I DO NOT regret a single second of this.

I am trying to raise people who will not be like those bystanders, or other mothers who whisper when I whisk my child away to quietly talk about ‘appropriate behaviour’ instead of the public flagellation they consider their due. I am no longer interested in pandering to the feelings of bystanders when my children, my (occasionally) angelic children are crying their hearts out. This is the long haul, when we accept all emotions and actually process them then the work eventually gets less. Labelling and accepting provides an extra link between feeling and doing, that link is thinking (Lieberman et al., 2007). It stops knee jerk reactions and helps us consider context and consequences when making decisions (Lieberman, Inagaki, Tabibnia & Crockett, 2011). It helps us know why we do things, and prevents scenarios like looking around at the broken dishes and thinking ‘crap, I actually liked that set.’

With each practiced time, doing nothing during a meltdown gets easier. The fear is less, the trust is more. The doing nothing leaves space for so many other things to happen. More important things than demonstrating control over a child. So if you see a parent doing nothing with their child, just know how much effort that nothing is taking up. I guarantee it’s more valuable and worthwhile in the long term than doing something.

References (oh hush I know you love them).

Lieberman, M. D., Eisenberger, N. I., Crockett, M. J., Tom, S., Pfeifer, J. H., Way, B. M. (2007). Putting feelings into words: Affect labeling disrupts amygdala activity to affective stimuli. Psychological Science, 18, 421-428.

Lieberman, M. D., Inagaki, T. K., Tabibnia, G., & Crockett, M. J. (2011). Subjective responses to emotional stimuli during labeling, reappraisal, and distraction. Emotion, 3, 468-480.

Nason, B. (2016). Autism Discussion Page: Don’t Punish Meltdowns! Retrieved from https://www.facebook.com/autismdiscussionpage/?fref=ts

Linking up with The Annoyed Thyroid for Down the Rabbit Hole here

 

 

 

 

 

 

 

 

Becoming a Mother: it’s just never finished.

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Becoming a mother is a lifelong journey. I don’t know if we ever truly finish it. My mother still introduces me by saying ‘this is my baby’ and I’m like, I’m thirty-two and capable of running in high heels (which is easily the most fantastic thing about me). But she sees the daughter who was rocked to sleep and that time I got left behind on my first day of school. I know right. Having a child in your life, whether you pushed them out in blood and glory, met them when they were two years old as they sat frightened and uncertain in your lap, or if they live in your memory and the memories of those around you who say their name with love and sadness; having this child means you are a mother. Which is kind of a big deal. Because how we mother is this bizarre mix of self, and child, and family and society. And different bits drift up to the surface of your life at different times.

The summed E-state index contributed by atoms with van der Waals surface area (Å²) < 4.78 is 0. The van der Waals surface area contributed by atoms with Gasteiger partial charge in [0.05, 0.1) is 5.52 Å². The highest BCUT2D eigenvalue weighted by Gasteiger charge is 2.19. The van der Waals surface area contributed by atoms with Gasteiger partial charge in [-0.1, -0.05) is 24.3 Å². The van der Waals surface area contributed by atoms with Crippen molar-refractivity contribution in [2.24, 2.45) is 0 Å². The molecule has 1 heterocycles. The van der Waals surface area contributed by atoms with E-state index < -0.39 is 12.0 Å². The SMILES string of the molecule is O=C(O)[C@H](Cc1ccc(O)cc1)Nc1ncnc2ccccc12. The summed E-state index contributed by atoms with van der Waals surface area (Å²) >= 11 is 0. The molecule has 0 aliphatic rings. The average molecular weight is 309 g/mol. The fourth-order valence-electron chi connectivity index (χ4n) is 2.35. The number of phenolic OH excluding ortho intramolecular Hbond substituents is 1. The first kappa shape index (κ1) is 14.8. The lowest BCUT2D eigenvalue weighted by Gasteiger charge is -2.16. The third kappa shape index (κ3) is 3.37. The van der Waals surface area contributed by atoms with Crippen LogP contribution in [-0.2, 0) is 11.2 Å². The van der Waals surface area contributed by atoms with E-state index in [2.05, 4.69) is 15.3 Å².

There’s the saying that when a baby is born a mother is born too. For some, it can be that quick. I have a friend, Luschka, she of the fabulous career which she had every intention of keeping up with after the birth of her daughter. An advance booking was made at a crèche for when her unborn daughter would be 6 weeks old. Then, Luschka met Ameli in a pool of water at night surrounded by love and family and birth, and she’s never left her since (you can find her beautiful birth story here). Creche cancelled, career relegated to second place and this passion that she has for her children (there are two now) is evident in her every move. She became a mother the moment her daughter looked at her.

Personally, I became scared.

Upon meeting my son all the things I didn’t know about raising a child suddenly seemed very important, and all the things I didn’t know was most of the things. And I knew about all the things I didn’t know because I read voraciously during my pregnancy, partly because when pregnant I am gigantic and books are easy to catch. But also because I like to be prepared.

There is no book about the utter despair and exhilaration of your second night in hospital, when you realize that a) this person is depending on you to keep him alive and b) that you can actually do that. I sat in the window of my hospital room holding my Boy, looked out at the 3am lights of the city and cried, not like a baby, but like a woman who was becoming a mother.

Luckily, whilst I was shakily learning how to mother – my Boy knew how to baby. He babied like a Boss while I read more books, then, looked at my kid and threw said books against the door. And slowly, he taught me how to be who he needed.